(Reuters) - The young daughter of a woman whose boyfriend was fatally shot by a Minnesota police officer last year can be heard pleading with her mother to be quiet and cooperate with police, saying “I don’t want you to get shooted,” newly released video footage showed.
The video is from the interior of the police cruiser of the partner of St. Anthony Police Department officer Jeronimo Yanez, who fatally shot Philando Castile in July 2016 during a traffic stop. Castile was black and Yanez is Hispanic.
The shooting death of Castile, 32, in the St. Paul suburb of Falcon Heights triggered local protests and fuelled debate across the country over the appropriate use of force by law enforcement against minorities.
The aftermath of the shooting was broadcast on social media by Castile’s girlfriend, Diamond Reynolds, whose then 4-year-old daughter was in the back seat during the incident.
A jury last Friday declared Yanez not guilty of second-degree manslaughter. Yanez had testified that he feared Castile was reaching for a firearm he had disclosed he had in his possession.
The new footage of Reynolds’ daughter was released by the Minnesota Bureau of Criminal Apprehension on Tuesday, when authorities also released dashcam footage of the shooting.
In the video, which starts after the shooting, Reynolds is sitting with her young daughter in the squad car. The daughter can be heard asking her mother not to curse.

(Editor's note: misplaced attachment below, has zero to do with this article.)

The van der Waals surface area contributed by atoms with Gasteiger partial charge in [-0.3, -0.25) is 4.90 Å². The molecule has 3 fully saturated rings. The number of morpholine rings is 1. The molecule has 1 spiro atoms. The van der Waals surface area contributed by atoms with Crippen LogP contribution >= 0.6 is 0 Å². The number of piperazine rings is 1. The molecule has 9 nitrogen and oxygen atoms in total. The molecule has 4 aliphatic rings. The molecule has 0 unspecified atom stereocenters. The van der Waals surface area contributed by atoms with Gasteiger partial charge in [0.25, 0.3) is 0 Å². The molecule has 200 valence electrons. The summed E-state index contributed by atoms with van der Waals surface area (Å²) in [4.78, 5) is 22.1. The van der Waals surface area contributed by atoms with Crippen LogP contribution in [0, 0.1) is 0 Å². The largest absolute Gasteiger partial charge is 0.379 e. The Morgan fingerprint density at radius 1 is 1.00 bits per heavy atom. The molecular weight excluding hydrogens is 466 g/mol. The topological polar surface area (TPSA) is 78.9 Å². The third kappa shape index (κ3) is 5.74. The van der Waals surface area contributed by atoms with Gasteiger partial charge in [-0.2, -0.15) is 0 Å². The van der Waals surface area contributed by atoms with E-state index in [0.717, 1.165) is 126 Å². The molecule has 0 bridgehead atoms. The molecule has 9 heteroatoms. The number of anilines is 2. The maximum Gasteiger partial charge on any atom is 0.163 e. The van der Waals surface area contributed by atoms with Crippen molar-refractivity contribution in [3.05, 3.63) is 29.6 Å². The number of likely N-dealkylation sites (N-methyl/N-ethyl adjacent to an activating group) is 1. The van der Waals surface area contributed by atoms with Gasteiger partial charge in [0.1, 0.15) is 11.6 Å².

“Mom, please stop saying cuss words and screaming, ‘cause I don’t want you to get shooted,” Reynolds’ daughter pleads.
Reynolds responds: “OK, give me a kiss. My phone just died, that’s all.”
Her daughter responds, “I can keep you safe.”
Later in the video, Reynolds can be heard asking officers to remove her handcuffs, but her daughter pleads for her not to have them taken off.
"No, please don't, I don't want you to get shooted," her daughter said in the video, which was posted on the Minneapolis StarTribune's website. here
As the video of Reynolds and her daughter spread online on Thursday, many social media users and civil rights groups expressed shock and outrage.
“Devastating video of #DiamondReynolds and her daughter. Words no child should utter,” The Martin Luther King Jr. Center for Nonviolent Social Change (@TheKingCenter) said on Twitter.
Individuals also weighed in: “Didn’t think #PhilandoCastile story could get worse. Watched video of Diamond Reynolds’ daughter trying to comfort her. This has to stop.” Lori Dziurda (@LDZbranch)
Reporting by Timothy Mclaughlin in Chicago; Editing by Dan Grebler